The Malaysian Issue: Understanding the Country’s Health Agenda


This piece was compiled and summarised by Sudhasni.

After the recent General Elections, we sat pondering on all the long-standing health issues that require attention. This is because our health service has been chronically underfunded and relatively neglected for decades.

We, as the public, needed to realise that the political affiliations chosen to lead the country should be judged on not only their political knowledge or blatant promises — but also their focus and concern for healthcare for Malaysian citizens.

How do we do that?

Any political party that does not commit to spending at least six percent of Malaysia’s gross domestic product (GDP) on health is not to be supported. It is always important to note health expenditures involved should be funded by the government and not be an out-of-the pocket funding by the people.

To reverse the existing ‘inverse health care law’, the improvised health budget should be targeted at marginalised communities and improve their poor health outcomes. It is not exactly necessary to spend and invest these large sums on ‘centres of excellence’ when a significant portion of our population have no access to quality healthcare.

Breaking down on an important point in the recently proposed Budget 2023 — the RM3.7 billion increase will be wiped out primarily by the cost of treating diabetes which is estimated to be around RM 3.1 billion annually. This barely leaves anything for healthcare financing, non-communicable diseases, mental health, and the ageing population. It is to be noted that our healthcare sector is the primary contributing factor of economic progress in Malaysia.

In the reformation of the Malaysia Healthcare System, transparency, commitment and a strong political will is necessary. It is not a transient nor a static process. Instead of being a single-sided decision, the healthcare implementation needs to be a sit-down discussion on what is comprehensive and leaves no one behind.

As such, a primary policy by all political parties should be their commitment that the national health services planning, funding, and direction should be bipartisan, involving all political parties, with a significant, meaningful and real involvement from civil society.

Further initiatives on financing the healthcare system implies a critical and focused analysis on the target groups who need said financing. Government medical services come at a small but significant price and those who are able to afford those services may pay to obtain so to help support those who are less privileged.

This stepping stone, though small, will greatly help reduce the government’s burden, thus making healthcare more accessible and sustainable in the long run.

Having a critically underfunded or a rather neglected healthcare system poses a great threat as the attention-demanding healthcare issues constantly pile up as the years go.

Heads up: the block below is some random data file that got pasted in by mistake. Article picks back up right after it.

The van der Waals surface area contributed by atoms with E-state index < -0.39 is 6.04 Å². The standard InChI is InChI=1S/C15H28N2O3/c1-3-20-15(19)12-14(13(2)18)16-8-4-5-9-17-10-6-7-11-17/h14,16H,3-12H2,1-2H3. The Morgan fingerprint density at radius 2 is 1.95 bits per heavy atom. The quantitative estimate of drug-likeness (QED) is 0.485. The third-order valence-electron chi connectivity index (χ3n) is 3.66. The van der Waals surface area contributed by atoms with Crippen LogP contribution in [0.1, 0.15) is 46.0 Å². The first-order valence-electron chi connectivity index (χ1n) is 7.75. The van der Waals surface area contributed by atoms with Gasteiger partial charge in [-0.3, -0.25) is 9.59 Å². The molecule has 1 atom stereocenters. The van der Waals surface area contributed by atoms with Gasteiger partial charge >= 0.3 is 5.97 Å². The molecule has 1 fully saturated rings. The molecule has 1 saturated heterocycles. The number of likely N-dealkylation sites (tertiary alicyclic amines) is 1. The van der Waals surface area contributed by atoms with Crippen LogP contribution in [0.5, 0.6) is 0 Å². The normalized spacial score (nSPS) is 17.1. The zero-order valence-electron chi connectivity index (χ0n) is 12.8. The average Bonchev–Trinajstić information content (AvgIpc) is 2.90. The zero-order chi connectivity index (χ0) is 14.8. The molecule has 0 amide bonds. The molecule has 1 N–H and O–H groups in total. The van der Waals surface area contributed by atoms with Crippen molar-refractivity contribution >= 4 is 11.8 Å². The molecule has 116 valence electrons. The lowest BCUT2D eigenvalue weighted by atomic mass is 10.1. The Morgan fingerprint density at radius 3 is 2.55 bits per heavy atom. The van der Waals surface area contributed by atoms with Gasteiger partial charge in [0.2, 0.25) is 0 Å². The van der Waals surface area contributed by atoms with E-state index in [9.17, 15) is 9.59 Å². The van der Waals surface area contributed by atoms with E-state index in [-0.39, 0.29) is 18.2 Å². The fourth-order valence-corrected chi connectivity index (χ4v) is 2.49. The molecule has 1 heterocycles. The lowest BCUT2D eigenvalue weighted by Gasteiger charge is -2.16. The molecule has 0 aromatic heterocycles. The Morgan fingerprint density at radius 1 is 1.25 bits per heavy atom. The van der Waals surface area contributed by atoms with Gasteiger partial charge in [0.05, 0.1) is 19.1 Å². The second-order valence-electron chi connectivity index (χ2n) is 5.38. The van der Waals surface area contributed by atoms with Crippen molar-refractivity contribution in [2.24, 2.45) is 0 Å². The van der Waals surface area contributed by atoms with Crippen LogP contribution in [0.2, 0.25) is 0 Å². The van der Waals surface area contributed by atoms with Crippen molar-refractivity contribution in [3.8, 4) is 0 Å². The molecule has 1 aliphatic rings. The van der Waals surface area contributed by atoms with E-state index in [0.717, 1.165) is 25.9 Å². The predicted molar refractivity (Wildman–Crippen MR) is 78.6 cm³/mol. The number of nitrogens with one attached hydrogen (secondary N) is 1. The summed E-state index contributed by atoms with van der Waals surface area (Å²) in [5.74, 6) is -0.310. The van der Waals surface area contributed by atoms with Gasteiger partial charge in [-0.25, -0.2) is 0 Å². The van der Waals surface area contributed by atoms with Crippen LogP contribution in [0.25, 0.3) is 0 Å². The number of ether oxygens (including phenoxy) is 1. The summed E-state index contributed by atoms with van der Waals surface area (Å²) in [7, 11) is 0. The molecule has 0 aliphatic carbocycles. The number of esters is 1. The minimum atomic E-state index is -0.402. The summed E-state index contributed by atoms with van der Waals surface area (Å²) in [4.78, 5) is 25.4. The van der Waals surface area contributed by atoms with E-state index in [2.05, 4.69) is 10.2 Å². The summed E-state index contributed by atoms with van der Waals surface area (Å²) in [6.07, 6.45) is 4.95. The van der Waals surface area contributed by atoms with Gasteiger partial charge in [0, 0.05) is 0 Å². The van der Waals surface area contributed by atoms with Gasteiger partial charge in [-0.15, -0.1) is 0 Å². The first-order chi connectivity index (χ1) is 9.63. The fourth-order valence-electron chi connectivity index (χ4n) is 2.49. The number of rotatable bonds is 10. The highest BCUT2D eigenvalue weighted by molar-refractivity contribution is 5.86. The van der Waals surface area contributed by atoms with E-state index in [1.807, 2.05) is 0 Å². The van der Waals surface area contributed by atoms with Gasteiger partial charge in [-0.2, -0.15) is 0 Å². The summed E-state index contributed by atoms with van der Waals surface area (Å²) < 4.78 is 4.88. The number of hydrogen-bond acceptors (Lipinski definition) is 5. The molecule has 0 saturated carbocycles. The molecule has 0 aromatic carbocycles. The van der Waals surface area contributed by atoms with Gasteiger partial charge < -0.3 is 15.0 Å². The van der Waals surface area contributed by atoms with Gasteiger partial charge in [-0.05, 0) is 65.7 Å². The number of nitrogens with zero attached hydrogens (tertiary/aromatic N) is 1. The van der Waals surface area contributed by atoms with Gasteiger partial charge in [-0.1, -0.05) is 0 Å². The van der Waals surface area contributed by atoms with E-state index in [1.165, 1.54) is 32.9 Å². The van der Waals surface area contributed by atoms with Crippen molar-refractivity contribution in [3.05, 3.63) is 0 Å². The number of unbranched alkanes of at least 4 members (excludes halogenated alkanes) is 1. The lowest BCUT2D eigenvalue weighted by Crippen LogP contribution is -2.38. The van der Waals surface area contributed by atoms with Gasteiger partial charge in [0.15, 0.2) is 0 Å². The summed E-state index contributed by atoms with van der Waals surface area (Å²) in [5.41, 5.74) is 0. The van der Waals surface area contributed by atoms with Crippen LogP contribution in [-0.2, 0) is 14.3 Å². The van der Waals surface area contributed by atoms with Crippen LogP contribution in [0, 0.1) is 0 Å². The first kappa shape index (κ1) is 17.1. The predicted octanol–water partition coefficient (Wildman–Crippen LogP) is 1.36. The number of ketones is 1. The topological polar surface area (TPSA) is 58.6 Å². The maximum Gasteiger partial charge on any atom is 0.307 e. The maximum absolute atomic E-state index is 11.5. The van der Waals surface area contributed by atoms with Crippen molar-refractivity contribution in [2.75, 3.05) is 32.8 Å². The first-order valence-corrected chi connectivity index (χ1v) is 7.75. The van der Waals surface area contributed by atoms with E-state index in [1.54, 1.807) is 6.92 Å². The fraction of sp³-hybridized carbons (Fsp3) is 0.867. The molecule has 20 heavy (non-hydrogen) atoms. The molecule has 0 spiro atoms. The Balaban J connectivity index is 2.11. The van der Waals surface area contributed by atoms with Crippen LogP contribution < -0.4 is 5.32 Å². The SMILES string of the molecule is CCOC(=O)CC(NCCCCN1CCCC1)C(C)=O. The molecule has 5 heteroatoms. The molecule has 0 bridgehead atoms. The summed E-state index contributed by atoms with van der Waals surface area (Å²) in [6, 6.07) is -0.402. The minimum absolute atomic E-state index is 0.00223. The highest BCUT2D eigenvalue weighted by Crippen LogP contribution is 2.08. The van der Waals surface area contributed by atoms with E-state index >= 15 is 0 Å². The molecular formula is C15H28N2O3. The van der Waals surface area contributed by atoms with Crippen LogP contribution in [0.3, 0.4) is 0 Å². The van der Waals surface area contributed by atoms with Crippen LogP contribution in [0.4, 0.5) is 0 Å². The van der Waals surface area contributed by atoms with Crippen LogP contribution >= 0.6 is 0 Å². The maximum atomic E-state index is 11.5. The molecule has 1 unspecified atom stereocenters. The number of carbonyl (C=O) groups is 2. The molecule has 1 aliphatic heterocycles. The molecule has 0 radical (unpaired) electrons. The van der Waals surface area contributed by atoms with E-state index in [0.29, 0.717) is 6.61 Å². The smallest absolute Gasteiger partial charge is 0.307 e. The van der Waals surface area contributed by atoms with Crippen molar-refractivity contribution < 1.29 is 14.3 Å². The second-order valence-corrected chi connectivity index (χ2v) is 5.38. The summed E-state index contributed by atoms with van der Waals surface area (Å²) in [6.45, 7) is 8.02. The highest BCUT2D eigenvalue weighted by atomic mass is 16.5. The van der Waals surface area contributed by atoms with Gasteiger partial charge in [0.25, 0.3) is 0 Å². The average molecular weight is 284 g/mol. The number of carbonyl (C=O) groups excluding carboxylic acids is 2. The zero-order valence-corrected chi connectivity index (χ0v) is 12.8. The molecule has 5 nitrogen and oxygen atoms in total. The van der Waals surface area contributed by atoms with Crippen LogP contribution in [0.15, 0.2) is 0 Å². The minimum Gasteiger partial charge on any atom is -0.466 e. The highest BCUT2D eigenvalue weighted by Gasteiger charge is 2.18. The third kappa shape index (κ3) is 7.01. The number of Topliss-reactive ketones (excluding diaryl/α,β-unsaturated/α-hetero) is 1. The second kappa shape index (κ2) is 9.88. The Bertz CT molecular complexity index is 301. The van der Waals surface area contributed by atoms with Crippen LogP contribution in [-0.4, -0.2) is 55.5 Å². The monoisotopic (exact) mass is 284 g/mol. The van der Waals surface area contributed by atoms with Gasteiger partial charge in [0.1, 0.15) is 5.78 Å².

This ‘funding-issue’ isn’t necessarily about the patients alone, rather is an umbrella for all adjoining issues, also concerning infrastructure and healthcare professionals. We have expanded the scope of our health services without the necessary human resource and infrastructure development to support it.

Take a walk around an adjacent government hospital, see its chipped paint-walls and damaged equipment. Some with many a fire hazard, the very scarce amount the country spends on focused infrastructure maintenance indicates that in order for patients to receive adequate and focused healthcare in a holistic environment — they need to be able to afford the volcanic private hospital fees. Paediatric wards with corridor laid beds would suffice as an explanation, or might we rather hear the tough decision making required to decide who gets a ventilator or the last ICU bed.

Speaking of healthcare, it is necessary to address the burnout of our healthcare workers. All contract healthcare staff need to be retained with permanent jobs because as much as they insist — Malaysia is indeed in need of more healthcare workers.

The essentiality of healthcare staff accounts not only for treating patients and handling the influx of cases — but more so to increase the prospect of research and development done locally — primarily focused on Non Communicable Diseases (NCDs) which requires backed-up data-based approach to areas with significant health burdens and to ensure that they are allotted the needed resources.

This pushes the capacity of teaching hospitals and health institutions to increase clinical awareness on disease research and in the long run, increase participation in the field.

In conclusion, the nation should collectively realise the importance or rather necessity of radical change to provide accessible healthcare for all. We require a transformative approach that focuses on inclusive growth with good access to achieve equality.

The government and policymakers should be held accountable for the birthright of every Malaysian citizen. With the rising population, our healthcare system needs to be future-proofed to meet its challenges and demands for better quality healthcare.


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